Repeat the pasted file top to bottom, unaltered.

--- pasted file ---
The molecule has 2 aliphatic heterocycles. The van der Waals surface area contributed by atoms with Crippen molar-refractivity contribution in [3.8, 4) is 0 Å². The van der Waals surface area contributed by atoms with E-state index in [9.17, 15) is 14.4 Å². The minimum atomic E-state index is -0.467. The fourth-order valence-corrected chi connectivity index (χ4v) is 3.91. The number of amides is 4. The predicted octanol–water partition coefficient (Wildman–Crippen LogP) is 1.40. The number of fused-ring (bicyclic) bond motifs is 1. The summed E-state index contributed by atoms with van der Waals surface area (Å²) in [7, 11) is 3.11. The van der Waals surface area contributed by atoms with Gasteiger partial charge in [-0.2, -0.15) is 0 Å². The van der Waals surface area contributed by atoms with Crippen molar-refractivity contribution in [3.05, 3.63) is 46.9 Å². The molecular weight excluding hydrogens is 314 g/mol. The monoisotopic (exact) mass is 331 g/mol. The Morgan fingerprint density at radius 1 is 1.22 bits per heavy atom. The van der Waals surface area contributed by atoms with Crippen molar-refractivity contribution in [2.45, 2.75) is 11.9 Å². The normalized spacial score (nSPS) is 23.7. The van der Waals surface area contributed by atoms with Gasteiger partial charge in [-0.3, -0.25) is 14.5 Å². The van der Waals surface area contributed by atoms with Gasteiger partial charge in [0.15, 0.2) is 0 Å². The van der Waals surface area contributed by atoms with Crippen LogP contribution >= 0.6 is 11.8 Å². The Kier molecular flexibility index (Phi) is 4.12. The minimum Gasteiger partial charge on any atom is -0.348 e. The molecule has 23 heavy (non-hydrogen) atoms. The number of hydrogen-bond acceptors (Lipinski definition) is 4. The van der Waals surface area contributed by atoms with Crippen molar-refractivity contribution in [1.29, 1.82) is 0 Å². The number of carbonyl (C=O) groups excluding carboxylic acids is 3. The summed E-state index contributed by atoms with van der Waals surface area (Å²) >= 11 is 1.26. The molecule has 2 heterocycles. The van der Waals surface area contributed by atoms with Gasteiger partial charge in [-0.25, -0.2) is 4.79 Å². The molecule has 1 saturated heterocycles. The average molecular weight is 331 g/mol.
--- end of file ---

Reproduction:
The molecule has 2 aliphatic heterocycles. The van der Waals surface area contributed by atoms with Crippen molar-refractivity contribution in [3.8, 4) is 0 Å². The van der Waals surface area contributed by atoms with E-state index in [9.17, 15) is 14.4 Å². The minimum atomic E-state index is -0.467. The fourth-order valence-corrected chi connectivity index (χ4v) is 3.91. The number of amides is 4. The predicted octanol–water partition coefficient (Wildman–Crippen LogP) is 1.40. The number of fused-ring (bicyclic) bond motifs is 1. The summed E-state index contributed by atoms with van der Waals surface area (Å²) in [7, 11) is 3.11. The van der Waals surface area contributed by atoms with Gasteiger partial charge in [-0.2, -0.15) is 0 Å². The van der Waals surface area contributed by atoms with Crippen molar-refractivity contribution in [3.05, 3.63) is 46.9 Å². The molecular weight excluding hydrogens is 314 g/mol. The monoisotopic (exact) mass is 331 g/mol. The Morgan fingerprint density at radius 1 is 1.22 bits per heavy atom. The van der Waals surface area contributed by atoms with Crippen molar-refractivity contribution in [2.45, 2.75) is 11.9 Å². The normalized spacial score (nSPS) is 23.7. The van der Waals surface area contributed by atoms with Gasteiger partial charge in [-0.3, -0.25) is 14.5 Å². The van der Waals surface area contributed by atoms with Gasteiger partial charge in [0.15, 0.2) is 0 Å². The van der Waals surface area contributed by atoms with Crippen LogP contribution >= 0.6 is 11.8 Å². The Kier molecular flexibility index (Phi) is 4.12. The minimum Gasteiger partial charge on any atom is -0.348 e. The molecule has 23 heavy (non-hydrogen) atoms. The number of hydrogen-bond acceptors (Lipinski definition) is 4. The van der Waals surface area contributed by atoms with Crippen molar-refractivity contribution in [1.29, 1.82) is 0 Å². The number of carbonyl (C=O) groups excluding carboxylic acids is 3. The summed E-state index contributed by atoms with van der Waals surface area (Å²) >= 11 is 1.26. The molecule has 2 heterocycles. The van der Waals surface area contributed by atoms with Gasteiger partial charge in [-0.25, -0.2) is 4.79 Å². The molecule has 1 saturated heterocycles. The average molecular weight is 331 g/mol.